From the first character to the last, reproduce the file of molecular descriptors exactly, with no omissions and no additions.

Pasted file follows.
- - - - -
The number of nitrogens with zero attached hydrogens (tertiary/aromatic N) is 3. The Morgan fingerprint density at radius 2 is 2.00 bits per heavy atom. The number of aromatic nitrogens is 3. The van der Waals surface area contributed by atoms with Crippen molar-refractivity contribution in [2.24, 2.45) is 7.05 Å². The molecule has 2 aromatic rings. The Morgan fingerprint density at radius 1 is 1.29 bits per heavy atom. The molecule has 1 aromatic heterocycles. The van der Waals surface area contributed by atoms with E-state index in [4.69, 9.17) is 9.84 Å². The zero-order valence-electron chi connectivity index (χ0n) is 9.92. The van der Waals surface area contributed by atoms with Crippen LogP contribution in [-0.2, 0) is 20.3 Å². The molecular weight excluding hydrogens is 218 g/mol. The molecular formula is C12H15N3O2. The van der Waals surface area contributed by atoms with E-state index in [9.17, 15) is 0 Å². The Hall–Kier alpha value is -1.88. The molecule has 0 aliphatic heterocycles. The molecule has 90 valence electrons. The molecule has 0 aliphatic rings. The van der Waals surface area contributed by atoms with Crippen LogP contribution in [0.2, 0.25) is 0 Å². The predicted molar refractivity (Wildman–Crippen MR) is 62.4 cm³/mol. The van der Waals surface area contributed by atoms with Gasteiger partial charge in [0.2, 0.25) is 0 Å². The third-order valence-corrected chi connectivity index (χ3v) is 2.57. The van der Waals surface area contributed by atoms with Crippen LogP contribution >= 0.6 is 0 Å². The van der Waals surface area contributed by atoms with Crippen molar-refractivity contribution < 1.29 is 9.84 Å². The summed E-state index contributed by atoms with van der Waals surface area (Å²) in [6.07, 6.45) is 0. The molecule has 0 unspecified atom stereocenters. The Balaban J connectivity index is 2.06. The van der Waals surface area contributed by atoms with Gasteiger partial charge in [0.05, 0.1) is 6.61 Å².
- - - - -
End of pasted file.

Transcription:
The number of nitrogens with zero attached hydrogens (tertiary/aromatic N) is 3. The Morgan fingerprint density at radius 2 is 2.00 bits per heavy atom. The number of aromatic nitrogens is 3. The van der Waals surface area contributed by atoms with Crippen molar-refractivity contribution in [2.24, 2.45) is 7.05 Å². The molecule has 2 aromatic rings. The Morgan fingerprint density at radius 1 is 1.29 bits per heavy atom. The molecule has 1 aromatic heterocycles. The van der Waals surface area contributed by atoms with E-state index in [4.69, 9.17) is 9.84 Å². The zero-order valence-electron chi connectivity index (χ0n) is 9.92. The van der Waals surface area contributed by atoms with Crippen LogP contribution in [-0.2, 0) is 20.3 Å². The molecular weight excluding hydrogens is 218 g/mol. The molecular formula is C12H15N3O2. The van der Waals surface area contributed by atoms with E-state index in [9.17, 15) is 0 Å². The Hall–Kier alpha value is -1.88. The molecule has 0 aliphatic heterocycles. The molecule has 90 valence electrons. The molecule has 0 aliphatic rings. The van der Waals surface area contributed by atoms with Crippen LogP contribution in [0.2, 0.25) is 0 Å². The predicted molar refractivity (Wildman–Crippen MR) is 62.4 cm³/mol. The van der Waals surface area contributed by atoms with Gasteiger partial charge in [0.2, 0.25) is 0 Å². The third-order valence-corrected chi connectivity index (χ3v) is 2.57. The van der Waals surface area contributed by atoms with Crippen LogP contribution >= 0.6 is 0 Å². The van der Waals surface area contributed by atoms with Crippen molar-refractivity contribution < 1.29 is 9.84 Å². The summed E-state index contributed by atoms with van der Waals surface area (Å²) in [6.07, 6.45) is 0. The molecule has 0 unspecified atom stereocenters. The Balaban J connectivity index is 2.06. The van der Waals surface area contributed by atoms with Gasteiger partial charge in [0.05, 0.1) is 6.61 Å².